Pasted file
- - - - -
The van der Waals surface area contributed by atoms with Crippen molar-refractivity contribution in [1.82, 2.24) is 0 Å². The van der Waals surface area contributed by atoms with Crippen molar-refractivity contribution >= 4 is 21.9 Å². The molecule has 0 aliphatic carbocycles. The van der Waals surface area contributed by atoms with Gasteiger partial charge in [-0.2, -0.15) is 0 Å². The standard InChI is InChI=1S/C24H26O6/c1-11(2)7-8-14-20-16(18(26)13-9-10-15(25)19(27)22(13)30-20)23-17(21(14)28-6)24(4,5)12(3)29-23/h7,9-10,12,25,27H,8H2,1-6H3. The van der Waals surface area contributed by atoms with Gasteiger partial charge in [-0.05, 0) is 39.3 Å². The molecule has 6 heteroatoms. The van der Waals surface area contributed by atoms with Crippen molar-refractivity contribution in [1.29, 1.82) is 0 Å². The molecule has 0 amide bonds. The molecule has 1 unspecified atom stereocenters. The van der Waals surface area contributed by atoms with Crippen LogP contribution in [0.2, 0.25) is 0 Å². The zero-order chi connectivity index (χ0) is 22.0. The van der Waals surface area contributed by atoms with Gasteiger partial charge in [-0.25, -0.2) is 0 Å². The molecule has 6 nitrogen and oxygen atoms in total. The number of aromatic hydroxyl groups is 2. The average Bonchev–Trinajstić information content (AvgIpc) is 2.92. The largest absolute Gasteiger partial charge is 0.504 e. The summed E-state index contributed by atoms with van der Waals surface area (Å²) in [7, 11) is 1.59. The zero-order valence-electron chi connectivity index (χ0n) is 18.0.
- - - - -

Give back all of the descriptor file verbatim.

The van der Waals surface area contributed by atoms with Crippen molar-refractivity contribution in [1.82, 2.24) is 0 Å². The van der Waals surface area contributed by atoms with Crippen molar-refractivity contribution >= 4 is 21.9 Å². The molecule has 0 aliphatic carbocycles. The van der Waals surface area contributed by atoms with Gasteiger partial charge in [-0.2, -0.15) is 0 Å². The standard InChI is InChI=1S/C24H26O6/c1-11(2)7-8-14-20-16(18(26)13-9-10-15(25)19(27)22(13)30-20)23-17(21(14)28-6)24(4,5)12(3)29-23/h7,9-10,12,25,27H,8H2,1-6H3. The van der Waals surface area contributed by atoms with Gasteiger partial charge in [-0.05, 0) is 39.3 Å². The molecule has 6 heteroatoms. The van der Waals surface area contributed by atoms with Crippen molar-refractivity contribution in [1.29, 1.82) is 0 Å². The molecule has 0 amide bonds. The molecule has 1 unspecified atom stereocenters. The van der Waals surface area contributed by atoms with Crippen LogP contribution in [0.2, 0.25) is 0 Å². The zero-order chi connectivity index (χ0) is 22.0. The van der Waals surface area contributed by atoms with Gasteiger partial charge in [-0.25, -0.2) is 0 Å². The molecule has 6 nitrogen and oxygen atoms in total. The number of aromatic hydroxyl groups is 2. The average Bonchev–Trinajstić information content (AvgIpc) is 2.92. The largest absolute Gasteiger partial charge is 0.504 e. The summed E-state index contributed by atoms with van der Waals surface area (Å²) in [7, 11) is 1.59. The zero-order valence-electron chi connectivity index (χ0n) is 18.0.